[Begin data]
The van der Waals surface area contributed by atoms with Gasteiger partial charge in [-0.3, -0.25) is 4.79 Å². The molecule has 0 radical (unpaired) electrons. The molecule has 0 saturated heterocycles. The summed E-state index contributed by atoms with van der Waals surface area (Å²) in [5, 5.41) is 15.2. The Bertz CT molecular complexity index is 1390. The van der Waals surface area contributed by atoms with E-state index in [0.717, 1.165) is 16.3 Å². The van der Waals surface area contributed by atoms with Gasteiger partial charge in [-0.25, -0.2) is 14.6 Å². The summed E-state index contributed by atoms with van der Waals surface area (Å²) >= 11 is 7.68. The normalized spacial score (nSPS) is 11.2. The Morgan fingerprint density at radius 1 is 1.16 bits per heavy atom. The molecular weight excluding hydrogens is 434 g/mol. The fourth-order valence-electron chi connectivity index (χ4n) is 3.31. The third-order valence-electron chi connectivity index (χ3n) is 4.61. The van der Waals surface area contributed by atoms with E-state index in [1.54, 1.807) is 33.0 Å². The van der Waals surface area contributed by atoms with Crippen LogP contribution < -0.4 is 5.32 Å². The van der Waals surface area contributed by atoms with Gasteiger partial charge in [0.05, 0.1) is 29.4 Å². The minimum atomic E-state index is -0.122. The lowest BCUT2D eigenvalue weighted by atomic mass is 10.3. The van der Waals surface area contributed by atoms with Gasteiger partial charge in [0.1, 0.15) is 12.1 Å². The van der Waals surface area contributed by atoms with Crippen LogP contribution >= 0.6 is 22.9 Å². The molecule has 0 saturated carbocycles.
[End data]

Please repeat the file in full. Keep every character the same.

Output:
The van der Waals surface area contributed by atoms with Gasteiger partial charge in [-0.3, -0.25) is 4.79 Å². The molecule has 0 radical (unpaired) electrons. The molecule has 0 saturated heterocycles. The summed E-state index contributed by atoms with van der Waals surface area (Å²) in [5, 5.41) is 15.2. The Bertz CT molecular complexity index is 1390. The van der Waals surface area contributed by atoms with E-state index in [0.717, 1.165) is 16.3 Å². The van der Waals surface area contributed by atoms with Gasteiger partial charge in [-0.25, -0.2) is 14.6 Å². The summed E-state index contributed by atoms with van der Waals surface area (Å²) >= 11 is 7.68. The normalized spacial score (nSPS) is 11.2. The Morgan fingerprint density at radius 1 is 1.16 bits per heavy atom. The molecular weight excluding hydrogens is 434 g/mol. The fourth-order valence-electron chi connectivity index (χ4n) is 3.31. The third-order valence-electron chi connectivity index (χ3n) is 4.61. The van der Waals surface area contributed by atoms with E-state index in [1.54, 1.807) is 33.0 Å². The van der Waals surface area contributed by atoms with Crippen LogP contribution < -0.4 is 5.32 Å². The van der Waals surface area contributed by atoms with Gasteiger partial charge in [0.05, 0.1) is 29.4 Å². The minimum atomic E-state index is -0.122. The lowest BCUT2D eigenvalue weighted by atomic mass is 10.3. The van der Waals surface area contributed by atoms with Gasteiger partial charge in [0.1, 0.15) is 12.1 Å². The van der Waals surface area contributed by atoms with Crippen LogP contribution >= 0.6 is 22.9 Å². The molecule has 0 saturated carbocycles.